Wildfires have surged across Maui, causing widespread destruction in their path. While the authorities are dispatching assistance to the island, a potential issue arises. Representatives from FEMA have cautioned that the available funds are becoming depleted.
During the month of July, Deanne Criswell, the Administrator of FEMA, appeared before a subcommittee of the House and informed legislators that the financial resources for disaster relief are on the brink of depletion. She projected this shortage to occur during the peak periods of both wildfires and hurricanes. Criswell highlighted the significant escalation in disaster responses over the past decade, noting that while the agency tackled 108 disasters in 2010, that number soared to 315 in the span of ten years.
She emphasized that the concept of a defined disaster season no longer applies. Criswell predicted that the fund’s exhaustion was imminent, potentially this month, and without intervention from elected officials, it could face a deficit of $4.2 billion by mid-September.
Following Criswell’s alert to the Congressional committee, one month later, Maui was ravaged by wildfires. While the precise origin remains uncertain, there are conjectures that a combination of power lines and strong winds from a hurricane could have ignited certain portions of the fires. The most substantial of these blazes led to the complete devastation of the historically significant town of Lahaina.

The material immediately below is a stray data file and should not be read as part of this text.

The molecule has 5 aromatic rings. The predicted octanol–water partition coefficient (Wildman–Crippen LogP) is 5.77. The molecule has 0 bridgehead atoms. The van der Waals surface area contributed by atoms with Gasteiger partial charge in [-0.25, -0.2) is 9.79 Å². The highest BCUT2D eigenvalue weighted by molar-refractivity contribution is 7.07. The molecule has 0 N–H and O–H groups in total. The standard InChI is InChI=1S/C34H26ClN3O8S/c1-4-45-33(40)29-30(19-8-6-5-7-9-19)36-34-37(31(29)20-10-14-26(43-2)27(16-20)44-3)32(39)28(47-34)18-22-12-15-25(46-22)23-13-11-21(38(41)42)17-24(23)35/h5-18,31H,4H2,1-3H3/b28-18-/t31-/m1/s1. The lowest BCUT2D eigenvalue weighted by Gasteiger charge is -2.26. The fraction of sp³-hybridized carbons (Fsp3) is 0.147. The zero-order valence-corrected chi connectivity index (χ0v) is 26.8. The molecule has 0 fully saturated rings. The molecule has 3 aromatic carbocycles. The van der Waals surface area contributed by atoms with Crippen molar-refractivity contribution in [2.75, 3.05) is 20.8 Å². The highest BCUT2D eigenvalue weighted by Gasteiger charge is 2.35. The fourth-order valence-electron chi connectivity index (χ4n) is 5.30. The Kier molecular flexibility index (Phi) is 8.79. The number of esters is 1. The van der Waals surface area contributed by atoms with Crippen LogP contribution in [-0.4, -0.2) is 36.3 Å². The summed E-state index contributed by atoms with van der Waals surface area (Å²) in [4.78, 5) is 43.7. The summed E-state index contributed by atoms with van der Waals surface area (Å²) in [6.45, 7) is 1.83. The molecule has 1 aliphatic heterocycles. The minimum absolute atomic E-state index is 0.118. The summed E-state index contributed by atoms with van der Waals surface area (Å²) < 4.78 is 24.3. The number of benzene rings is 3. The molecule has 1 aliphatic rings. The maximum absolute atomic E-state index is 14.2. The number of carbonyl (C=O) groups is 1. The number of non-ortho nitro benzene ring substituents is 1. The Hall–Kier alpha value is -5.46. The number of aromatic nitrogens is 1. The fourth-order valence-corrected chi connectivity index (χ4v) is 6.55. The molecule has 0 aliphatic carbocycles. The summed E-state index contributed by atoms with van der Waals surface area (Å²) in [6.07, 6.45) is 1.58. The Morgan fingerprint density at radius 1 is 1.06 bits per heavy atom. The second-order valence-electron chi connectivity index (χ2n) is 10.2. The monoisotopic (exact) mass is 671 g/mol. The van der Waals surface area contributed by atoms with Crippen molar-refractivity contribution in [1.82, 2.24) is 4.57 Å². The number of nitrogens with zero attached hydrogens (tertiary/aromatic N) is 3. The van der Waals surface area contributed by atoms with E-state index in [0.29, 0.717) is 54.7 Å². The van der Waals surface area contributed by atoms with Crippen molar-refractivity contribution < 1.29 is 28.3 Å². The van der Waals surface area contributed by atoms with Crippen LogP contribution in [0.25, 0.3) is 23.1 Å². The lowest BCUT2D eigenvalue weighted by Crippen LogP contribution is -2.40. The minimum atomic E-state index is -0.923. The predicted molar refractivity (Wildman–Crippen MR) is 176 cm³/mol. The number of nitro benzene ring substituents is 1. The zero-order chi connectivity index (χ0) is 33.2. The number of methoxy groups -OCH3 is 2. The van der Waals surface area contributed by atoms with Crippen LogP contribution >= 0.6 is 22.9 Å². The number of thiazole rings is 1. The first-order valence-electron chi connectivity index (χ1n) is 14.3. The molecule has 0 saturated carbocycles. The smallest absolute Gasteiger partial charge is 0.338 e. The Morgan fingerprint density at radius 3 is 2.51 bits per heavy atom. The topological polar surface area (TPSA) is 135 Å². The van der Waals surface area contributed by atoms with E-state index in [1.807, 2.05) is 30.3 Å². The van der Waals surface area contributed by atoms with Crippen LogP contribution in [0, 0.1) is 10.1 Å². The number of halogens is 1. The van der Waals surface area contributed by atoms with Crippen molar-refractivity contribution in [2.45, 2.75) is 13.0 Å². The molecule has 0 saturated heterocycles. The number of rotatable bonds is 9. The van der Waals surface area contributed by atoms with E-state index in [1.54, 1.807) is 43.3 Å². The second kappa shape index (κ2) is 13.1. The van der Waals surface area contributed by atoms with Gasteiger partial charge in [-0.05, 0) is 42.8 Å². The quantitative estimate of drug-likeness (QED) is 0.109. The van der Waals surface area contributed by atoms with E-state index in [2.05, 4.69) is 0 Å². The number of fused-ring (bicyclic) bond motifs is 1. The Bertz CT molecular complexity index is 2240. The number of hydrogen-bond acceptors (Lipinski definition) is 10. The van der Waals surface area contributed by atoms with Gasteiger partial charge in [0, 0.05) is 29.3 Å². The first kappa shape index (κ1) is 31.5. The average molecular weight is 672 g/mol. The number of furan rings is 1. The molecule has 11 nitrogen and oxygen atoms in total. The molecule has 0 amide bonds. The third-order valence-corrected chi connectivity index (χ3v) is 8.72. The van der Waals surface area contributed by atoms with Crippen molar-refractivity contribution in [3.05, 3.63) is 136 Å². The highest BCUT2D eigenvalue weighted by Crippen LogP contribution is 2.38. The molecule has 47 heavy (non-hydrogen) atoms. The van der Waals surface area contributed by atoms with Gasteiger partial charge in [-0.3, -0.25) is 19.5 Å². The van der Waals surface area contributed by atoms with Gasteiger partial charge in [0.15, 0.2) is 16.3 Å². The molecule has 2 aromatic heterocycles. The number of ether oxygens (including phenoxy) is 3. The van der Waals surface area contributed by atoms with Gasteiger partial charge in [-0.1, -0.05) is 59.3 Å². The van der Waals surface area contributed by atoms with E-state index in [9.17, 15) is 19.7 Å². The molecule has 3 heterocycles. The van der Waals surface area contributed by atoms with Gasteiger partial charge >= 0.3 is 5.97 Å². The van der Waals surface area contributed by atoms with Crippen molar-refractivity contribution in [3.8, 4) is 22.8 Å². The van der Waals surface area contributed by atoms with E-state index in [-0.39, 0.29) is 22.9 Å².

During an appearance on CNN’s program “State of the Union” on August 20, Criswell reiterated her concern about FEMA’s dwindling disaster funds. She communicated that the agency foresees a deficit in funding by the middle of September. In order to mitigate the consequences of this shortage, the administrator outlined a strategy of deferring projects to the following year, thereby securing adequate resources for addressing critical life-threatening emergencies. She disclosed that President Joe Biden’s administration is collaborating with Congress to guarantee the allocation of additional funds for postponed recovery initiatives and the forthcoming year’s budget.
Speaker of the House Kevin McCarthy, a representative from California and a member of the Republican party, will need to persuade his fellow conservative legislators to approve increased funding for FEMA. Recently, McCarthy indicated his willingness to support a temporary augmentation of funds to prevent a government shutdown.
Simultaneously, the efforts to locate victims and survivors continue on Maui. The tragic toll includes the loss of more than 100 lives, with over 800 individuals still unaccounted for. Among the casualties, a substantial number are children, while others remain unidentified.